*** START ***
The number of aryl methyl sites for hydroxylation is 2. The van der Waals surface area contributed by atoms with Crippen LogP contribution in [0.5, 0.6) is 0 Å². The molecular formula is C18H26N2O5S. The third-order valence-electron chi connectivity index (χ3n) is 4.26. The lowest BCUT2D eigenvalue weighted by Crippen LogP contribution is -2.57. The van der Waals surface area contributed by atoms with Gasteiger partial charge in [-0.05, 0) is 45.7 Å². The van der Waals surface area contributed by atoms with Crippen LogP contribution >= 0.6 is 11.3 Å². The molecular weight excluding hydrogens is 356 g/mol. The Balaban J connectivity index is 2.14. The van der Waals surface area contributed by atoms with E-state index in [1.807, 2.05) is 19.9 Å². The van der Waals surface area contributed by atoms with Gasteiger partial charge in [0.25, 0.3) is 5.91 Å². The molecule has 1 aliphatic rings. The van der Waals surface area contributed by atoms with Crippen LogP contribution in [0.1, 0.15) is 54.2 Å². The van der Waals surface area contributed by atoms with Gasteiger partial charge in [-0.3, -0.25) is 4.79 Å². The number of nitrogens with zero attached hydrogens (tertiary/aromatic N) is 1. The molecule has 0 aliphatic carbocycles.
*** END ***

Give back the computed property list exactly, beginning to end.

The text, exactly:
The number of aryl methyl sites for hydroxylation is 2. The van der Waals surface area contributed by atoms with Crippen LogP contribution in [0.5, 0.6) is 0 Å². The molecular formula is C18H26N2O5S. The third-order valence-electron chi connectivity index (χ3n) is 4.26. The lowest BCUT2D eigenvalue weighted by Crippen LogP contribution is -2.57. The van der Waals surface area contributed by atoms with Gasteiger partial charge in [-0.05, 0) is 45.7 Å². The van der Waals surface area contributed by atoms with Crippen LogP contribution >= 0.6 is 11.3 Å². The molecular weight excluding hydrogens is 356 g/mol. The Balaban J connectivity index is 2.14. The van der Waals surface area contributed by atoms with E-state index in [1.807, 2.05) is 19.9 Å². The van der Waals surface area contributed by atoms with Gasteiger partial charge in [0.25, 0.3) is 5.91 Å². The molecule has 1 aliphatic rings. The van der Waals surface area contributed by atoms with Crippen LogP contribution in [0.1, 0.15) is 54.2 Å². The van der Waals surface area contributed by atoms with Gasteiger partial charge in [-0.3, -0.25) is 4.79 Å². The number of nitrogens with zero attached hydrogens (tertiary/aromatic N) is 1. The molecule has 0 aliphatic carbocycles.